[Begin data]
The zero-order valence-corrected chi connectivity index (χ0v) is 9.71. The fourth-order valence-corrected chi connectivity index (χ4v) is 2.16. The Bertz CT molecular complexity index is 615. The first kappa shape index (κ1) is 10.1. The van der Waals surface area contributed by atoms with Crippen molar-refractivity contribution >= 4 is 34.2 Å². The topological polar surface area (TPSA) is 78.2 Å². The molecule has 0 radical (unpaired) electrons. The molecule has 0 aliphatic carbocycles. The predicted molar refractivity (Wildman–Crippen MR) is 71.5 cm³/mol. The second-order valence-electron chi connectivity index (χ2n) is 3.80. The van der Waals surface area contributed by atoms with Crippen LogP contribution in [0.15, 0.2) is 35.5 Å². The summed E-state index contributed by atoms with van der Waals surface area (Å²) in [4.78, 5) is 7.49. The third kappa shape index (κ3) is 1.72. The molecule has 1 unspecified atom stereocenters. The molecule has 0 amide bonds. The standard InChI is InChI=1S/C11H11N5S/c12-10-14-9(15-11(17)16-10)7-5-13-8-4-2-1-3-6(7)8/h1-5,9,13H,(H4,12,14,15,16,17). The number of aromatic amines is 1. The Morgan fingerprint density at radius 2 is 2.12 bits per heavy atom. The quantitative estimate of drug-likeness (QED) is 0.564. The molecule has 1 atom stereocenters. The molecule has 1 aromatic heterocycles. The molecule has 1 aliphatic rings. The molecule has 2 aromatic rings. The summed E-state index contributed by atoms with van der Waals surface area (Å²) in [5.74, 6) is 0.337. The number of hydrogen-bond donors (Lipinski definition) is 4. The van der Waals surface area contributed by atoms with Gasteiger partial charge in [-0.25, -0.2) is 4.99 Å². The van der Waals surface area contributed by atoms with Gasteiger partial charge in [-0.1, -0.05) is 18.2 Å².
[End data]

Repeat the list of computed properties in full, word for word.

The zero-order valence-corrected chi connectivity index (χ0v) is 9.71. The fourth-order valence-corrected chi connectivity index (χ4v) is 2.16. The Bertz CT molecular complexity index is 615. The first kappa shape index (κ1) is 10.1. The van der Waals surface area contributed by atoms with Crippen molar-refractivity contribution >= 4 is 34.2 Å². The topological polar surface area (TPSA) is 78.2 Å². The molecule has 0 radical (unpaired) electrons. The molecule has 0 aliphatic carbocycles. The predicted molar refractivity (Wildman–Crippen MR) is 71.5 cm³/mol. The second-order valence-electron chi connectivity index (χ2n) is 3.80. The van der Waals surface area contributed by atoms with Crippen LogP contribution in [0.15, 0.2) is 35.5 Å². The summed E-state index contributed by atoms with van der Waals surface area (Å²) in [4.78, 5) is 7.49. The third kappa shape index (κ3) is 1.72. The molecule has 1 unspecified atom stereocenters. The molecule has 0 amide bonds. The standard InChI is InChI=1S/C11H11N5S/c12-10-14-9(15-11(17)16-10)7-5-13-8-4-2-1-3-6(7)8/h1-5,9,13H,(H4,12,14,15,16,17). The number of aromatic amines is 1. The Morgan fingerprint density at radius 2 is 2.12 bits per heavy atom. The quantitative estimate of drug-likeness (QED) is 0.564. The molecule has 1 atom stereocenters. The molecule has 1 aromatic heterocycles. The molecule has 1 aliphatic rings. The molecule has 2 aromatic rings. The summed E-state index contributed by atoms with van der Waals surface area (Å²) in [5.74, 6) is 0.337. The number of hydrogen-bond donors (Lipinski definition) is 4. The van der Waals surface area contributed by atoms with Gasteiger partial charge in [-0.25, -0.2) is 4.99 Å². The van der Waals surface area contributed by atoms with Gasteiger partial charge in [-0.1, -0.05) is 18.2 Å².